The Basics of Mindfulness


The 3 Pillars of Mindfulness

Mindfulness practice asks us to shift our attitude from our usual judging or evaluating mindset to one of curiosity and kindness. This shift in attitude takes constant practice and the benefits are worth it! 

Mindfulness practice is a whole person experience where we are awakening the connection between the mind, body and heart. I use the word awakening because much of what we experience is below the line of consciousness or awareness. As we spend time meditating (formally and informally), bringing a kind and curious attitude to our experience, we expand our field of awareness. This awareness grows our trust in ourselves and our capacity to be with whatever arises, even when it is unpleasant, uncomfortable or undesirable. This is when we can begin to heal, to grow, to experience more joy, gratitude, love, happiness, agency, resiliency, connection and peace. 

Compassion - Heart Opening Practice

Compassion arises from our natural inclination to care for and connect with others, including ourselves. It is the act of recognizing suffering, the willingness to turn toward it and the motivation to relieve it. It is the general wish for someone, including ourselves, to be relieved of emotional or physical burden. As we begin to access the sensation or feeling of compassion in the body, we may notice a tugging at the heart, a motivation to respond with care.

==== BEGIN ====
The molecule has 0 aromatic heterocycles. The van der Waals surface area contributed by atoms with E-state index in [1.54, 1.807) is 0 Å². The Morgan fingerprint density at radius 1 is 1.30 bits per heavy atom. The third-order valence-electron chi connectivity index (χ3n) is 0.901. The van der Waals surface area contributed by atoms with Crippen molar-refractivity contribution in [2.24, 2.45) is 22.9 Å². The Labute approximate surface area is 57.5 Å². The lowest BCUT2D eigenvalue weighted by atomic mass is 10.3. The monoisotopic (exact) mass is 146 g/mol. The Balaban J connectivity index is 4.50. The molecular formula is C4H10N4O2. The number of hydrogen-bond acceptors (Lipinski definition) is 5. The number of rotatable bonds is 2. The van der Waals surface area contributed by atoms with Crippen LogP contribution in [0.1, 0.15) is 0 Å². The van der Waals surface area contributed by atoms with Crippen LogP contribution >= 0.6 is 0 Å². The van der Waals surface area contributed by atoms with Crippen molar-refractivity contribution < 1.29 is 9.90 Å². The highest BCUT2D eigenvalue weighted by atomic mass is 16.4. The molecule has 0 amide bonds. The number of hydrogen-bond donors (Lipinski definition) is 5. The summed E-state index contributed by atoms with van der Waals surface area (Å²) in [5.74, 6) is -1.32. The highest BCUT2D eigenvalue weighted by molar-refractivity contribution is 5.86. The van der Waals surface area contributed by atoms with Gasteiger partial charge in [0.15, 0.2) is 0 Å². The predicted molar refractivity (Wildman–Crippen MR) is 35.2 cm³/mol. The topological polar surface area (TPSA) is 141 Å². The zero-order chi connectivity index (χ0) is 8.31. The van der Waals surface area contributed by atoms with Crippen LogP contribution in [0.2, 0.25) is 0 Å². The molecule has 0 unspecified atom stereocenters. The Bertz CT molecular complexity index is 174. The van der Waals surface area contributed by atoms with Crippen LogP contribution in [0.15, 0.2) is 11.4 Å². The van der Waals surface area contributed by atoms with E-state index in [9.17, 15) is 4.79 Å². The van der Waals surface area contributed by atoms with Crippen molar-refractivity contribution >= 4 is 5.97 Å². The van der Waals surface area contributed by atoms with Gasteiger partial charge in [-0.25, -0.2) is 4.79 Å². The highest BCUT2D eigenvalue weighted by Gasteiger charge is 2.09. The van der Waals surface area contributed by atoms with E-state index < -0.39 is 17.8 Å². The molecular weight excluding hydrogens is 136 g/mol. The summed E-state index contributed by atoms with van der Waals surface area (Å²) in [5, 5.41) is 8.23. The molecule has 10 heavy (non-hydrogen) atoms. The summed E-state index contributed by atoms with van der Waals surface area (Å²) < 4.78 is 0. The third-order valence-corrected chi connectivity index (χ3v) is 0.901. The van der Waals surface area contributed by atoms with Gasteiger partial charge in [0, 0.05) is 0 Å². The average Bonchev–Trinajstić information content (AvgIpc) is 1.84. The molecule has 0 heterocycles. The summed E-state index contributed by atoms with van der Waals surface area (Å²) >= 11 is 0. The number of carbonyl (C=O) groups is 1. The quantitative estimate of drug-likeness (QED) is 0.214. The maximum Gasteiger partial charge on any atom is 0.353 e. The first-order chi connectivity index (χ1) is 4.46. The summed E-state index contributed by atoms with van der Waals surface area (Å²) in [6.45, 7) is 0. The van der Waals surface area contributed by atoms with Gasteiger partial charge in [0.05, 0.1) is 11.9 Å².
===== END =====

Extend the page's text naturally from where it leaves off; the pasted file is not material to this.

Compassion is innate to us. It accesses our care response and it is a psychological resource that can be strengthened. It can be viewed as another muscle to be exercised. We can deepen our capacity to be compassionate. 

Two Wings of Practice

Colette Millar, 
Global Angel Wings Project
Colette Millar, Global Angel Wings Project

Mindfulness plays an important role in cultivating compassion. It supports our ability to come face to face with suffering. Therefore, mindfulness gives rise to compassion through the attitude of kindness and non-judgement. Compassion relies on mindfulness to help sustain us when in the face of suffering. Together, we gain the courage to turn toward suffering with strength, resilience and stability.

Like two wings of a bird, mindfulness and compassion cultivate inner strength and resources, even an inner refuge, so that we can respond from a place that not only reflects what we care about, how we want to live and show up in the world, but as Jack Kornfield, a renowned meditation teacher, says, “to connect with something greater and deeper than the storms that are swirling around” us. 

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